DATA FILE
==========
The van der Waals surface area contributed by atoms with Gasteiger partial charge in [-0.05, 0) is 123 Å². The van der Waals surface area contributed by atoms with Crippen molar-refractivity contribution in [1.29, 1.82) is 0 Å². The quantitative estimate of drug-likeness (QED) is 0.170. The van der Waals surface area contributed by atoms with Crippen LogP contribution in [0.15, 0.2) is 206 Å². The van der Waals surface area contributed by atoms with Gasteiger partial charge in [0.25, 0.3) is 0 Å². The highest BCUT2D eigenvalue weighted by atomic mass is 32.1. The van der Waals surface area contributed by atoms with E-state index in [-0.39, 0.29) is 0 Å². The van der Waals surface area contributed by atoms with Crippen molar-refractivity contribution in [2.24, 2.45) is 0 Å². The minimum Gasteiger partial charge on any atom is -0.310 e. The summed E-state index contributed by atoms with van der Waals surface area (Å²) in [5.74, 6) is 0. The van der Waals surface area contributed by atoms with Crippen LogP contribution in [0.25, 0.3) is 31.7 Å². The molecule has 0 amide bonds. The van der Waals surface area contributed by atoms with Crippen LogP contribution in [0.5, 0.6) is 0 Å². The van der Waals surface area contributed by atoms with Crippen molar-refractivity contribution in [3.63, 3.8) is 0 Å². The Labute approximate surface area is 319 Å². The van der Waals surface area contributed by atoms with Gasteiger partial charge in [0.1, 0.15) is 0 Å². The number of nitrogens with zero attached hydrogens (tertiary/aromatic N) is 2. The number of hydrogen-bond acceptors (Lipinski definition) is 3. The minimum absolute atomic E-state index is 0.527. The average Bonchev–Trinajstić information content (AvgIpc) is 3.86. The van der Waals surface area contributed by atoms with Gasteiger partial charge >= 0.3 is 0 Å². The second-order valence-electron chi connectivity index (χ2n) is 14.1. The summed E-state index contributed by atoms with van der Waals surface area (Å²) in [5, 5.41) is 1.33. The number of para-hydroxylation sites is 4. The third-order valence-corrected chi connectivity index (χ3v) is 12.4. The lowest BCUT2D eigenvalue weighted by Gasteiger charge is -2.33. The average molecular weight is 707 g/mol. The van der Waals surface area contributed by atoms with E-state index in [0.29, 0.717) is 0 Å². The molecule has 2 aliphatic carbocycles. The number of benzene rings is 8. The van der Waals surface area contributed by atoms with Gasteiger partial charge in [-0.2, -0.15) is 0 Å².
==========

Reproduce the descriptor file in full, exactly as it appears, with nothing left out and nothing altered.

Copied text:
The van der Waals surface area contributed by atoms with Gasteiger partial charge in [-0.05, 0) is 123 Å². The van der Waals surface area contributed by atoms with Crippen molar-refractivity contribution in [1.29, 1.82) is 0 Å². The quantitative estimate of drug-likeness (QED) is 0.170. The van der Waals surface area contributed by atoms with Crippen LogP contribution in [0.15, 0.2) is 206 Å². The van der Waals surface area contributed by atoms with Gasteiger partial charge in [0.25, 0.3) is 0 Å². The highest BCUT2D eigenvalue weighted by atomic mass is 32.1. The van der Waals surface area contributed by atoms with E-state index in [-0.39, 0.29) is 0 Å². The van der Waals surface area contributed by atoms with Crippen molar-refractivity contribution in [2.24, 2.45) is 0 Å². The minimum Gasteiger partial charge on any atom is -0.310 e. The summed E-state index contributed by atoms with van der Waals surface area (Å²) in [5.74, 6) is 0. The van der Waals surface area contributed by atoms with Crippen LogP contribution in [0.25, 0.3) is 31.7 Å². The molecule has 0 amide bonds. The van der Waals surface area contributed by atoms with Crippen LogP contribution in [0.5, 0.6) is 0 Å². The van der Waals surface area contributed by atoms with Crippen molar-refractivity contribution in [3.63, 3.8) is 0 Å². The Labute approximate surface area is 319 Å². The van der Waals surface area contributed by atoms with Gasteiger partial charge in [0.1, 0.15) is 0 Å². The number of nitrogens with zero attached hydrogens (tertiary/aromatic N) is 2. The number of hydrogen-bond acceptors (Lipinski definition) is 3. The minimum absolute atomic E-state index is 0.527. The average Bonchev–Trinajstić information content (AvgIpc) is 3.86. The van der Waals surface area contributed by atoms with Gasteiger partial charge >= 0.3 is 0 Å². The second-order valence-electron chi connectivity index (χ2n) is 14.1. The summed E-state index contributed by atoms with van der Waals surface area (Å²) in [5, 5.41) is 1.33. The number of para-hydroxylation sites is 4. The third-order valence-corrected chi connectivity index (χ3v) is 12.4. The lowest BCUT2D eigenvalue weighted by Gasteiger charge is -2.33. The average molecular weight is 707 g/mol. The van der Waals surface area contributed by atoms with E-state index in [0.29, 0.717) is 0 Å². The molecule has 2 aliphatic carbocycles. The number of benzene rings is 8. The van der Waals surface area contributed by atoms with Gasteiger partial charge in [-0.2, -0.15) is 0 Å².